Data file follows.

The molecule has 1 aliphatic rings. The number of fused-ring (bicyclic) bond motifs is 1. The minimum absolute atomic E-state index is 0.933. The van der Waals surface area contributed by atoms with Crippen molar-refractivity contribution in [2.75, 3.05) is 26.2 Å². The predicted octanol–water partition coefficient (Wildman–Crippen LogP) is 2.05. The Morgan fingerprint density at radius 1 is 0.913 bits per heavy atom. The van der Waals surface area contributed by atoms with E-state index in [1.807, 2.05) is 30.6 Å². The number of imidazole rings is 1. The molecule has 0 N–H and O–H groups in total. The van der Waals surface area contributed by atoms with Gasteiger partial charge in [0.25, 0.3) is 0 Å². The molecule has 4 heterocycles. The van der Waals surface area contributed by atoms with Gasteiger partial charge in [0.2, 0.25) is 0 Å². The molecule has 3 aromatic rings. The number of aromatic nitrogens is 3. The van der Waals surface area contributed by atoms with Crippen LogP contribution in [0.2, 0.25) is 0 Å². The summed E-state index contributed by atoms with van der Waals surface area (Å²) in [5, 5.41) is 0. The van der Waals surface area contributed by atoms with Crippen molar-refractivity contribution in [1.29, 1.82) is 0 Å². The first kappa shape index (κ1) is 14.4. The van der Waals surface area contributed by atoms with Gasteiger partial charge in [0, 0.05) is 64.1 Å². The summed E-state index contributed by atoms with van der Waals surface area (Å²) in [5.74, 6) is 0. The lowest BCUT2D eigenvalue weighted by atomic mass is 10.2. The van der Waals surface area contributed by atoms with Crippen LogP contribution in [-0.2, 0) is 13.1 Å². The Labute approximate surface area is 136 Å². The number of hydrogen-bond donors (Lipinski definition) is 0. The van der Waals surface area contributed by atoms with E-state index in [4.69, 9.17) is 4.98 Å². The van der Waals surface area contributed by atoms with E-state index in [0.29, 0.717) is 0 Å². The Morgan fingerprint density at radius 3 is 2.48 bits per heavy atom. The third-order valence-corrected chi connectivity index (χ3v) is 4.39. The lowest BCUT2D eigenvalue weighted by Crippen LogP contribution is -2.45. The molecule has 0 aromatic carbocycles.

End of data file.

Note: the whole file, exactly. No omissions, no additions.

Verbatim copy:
The molecule has 1 aliphatic rings. The number of fused-ring (bicyclic) bond motifs is 1. The minimum absolute atomic E-state index is 0.933. The van der Waals surface area contributed by atoms with Crippen molar-refractivity contribution in [2.75, 3.05) is 26.2 Å². The predicted octanol–water partition coefficient (Wildman–Crippen LogP) is 2.05. The Morgan fingerprint density at radius 1 is 0.913 bits per heavy atom. The van der Waals surface area contributed by atoms with E-state index in [1.807, 2.05) is 30.6 Å². The number of imidazole rings is 1. The molecule has 0 N–H and O–H groups in total. The van der Waals surface area contributed by atoms with Gasteiger partial charge in [0.25, 0.3) is 0 Å². The molecule has 4 heterocycles. The van der Waals surface area contributed by atoms with Gasteiger partial charge in [0.2, 0.25) is 0 Å². The molecule has 3 aromatic rings. The number of aromatic nitrogens is 3. The van der Waals surface area contributed by atoms with Crippen LogP contribution in [0.2, 0.25) is 0 Å². The summed E-state index contributed by atoms with van der Waals surface area (Å²) in [5, 5.41) is 0. The van der Waals surface area contributed by atoms with Crippen molar-refractivity contribution in [1.29, 1.82) is 0 Å². The first kappa shape index (κ1) is 14.4. The van der Waals surface area contributed by atoms with Gasteiger partial charge in [0, 0.05) is 64.1 Å². The summed E-state index contributed by atoms with van der Waals surface area (Å²) in [5.74, 6) is 0. The lowest BCUT2D eigenvalue weighted by atomic mass is 10.2. The van der Waals surface area contributed by atoms with Crippen LogP contribution in [-0.2, 0) is 13.1 Å². The Labute approximate surface area is 136 Å². The number of hydrogen-bond donors (Lipinski definition) is 0. The van der Waals surface area contributed by atoms with E-state index in [4.69, 9.17) is 4.98 Å². The van der Waals surface area contributed by atoms with E-state index in [0.29, 0.717) is 0 Å². The Morgan fingerprint density at radius 3 is 2.48 bits per heavy atom. The third-order valence-corrected chi connectivity index (χ3v) is 4.39. The lowest BCUT2D eigenvalue weighted by Crippen LogP contribution is -2.45. The molecule has 0 aromatic carbocycles.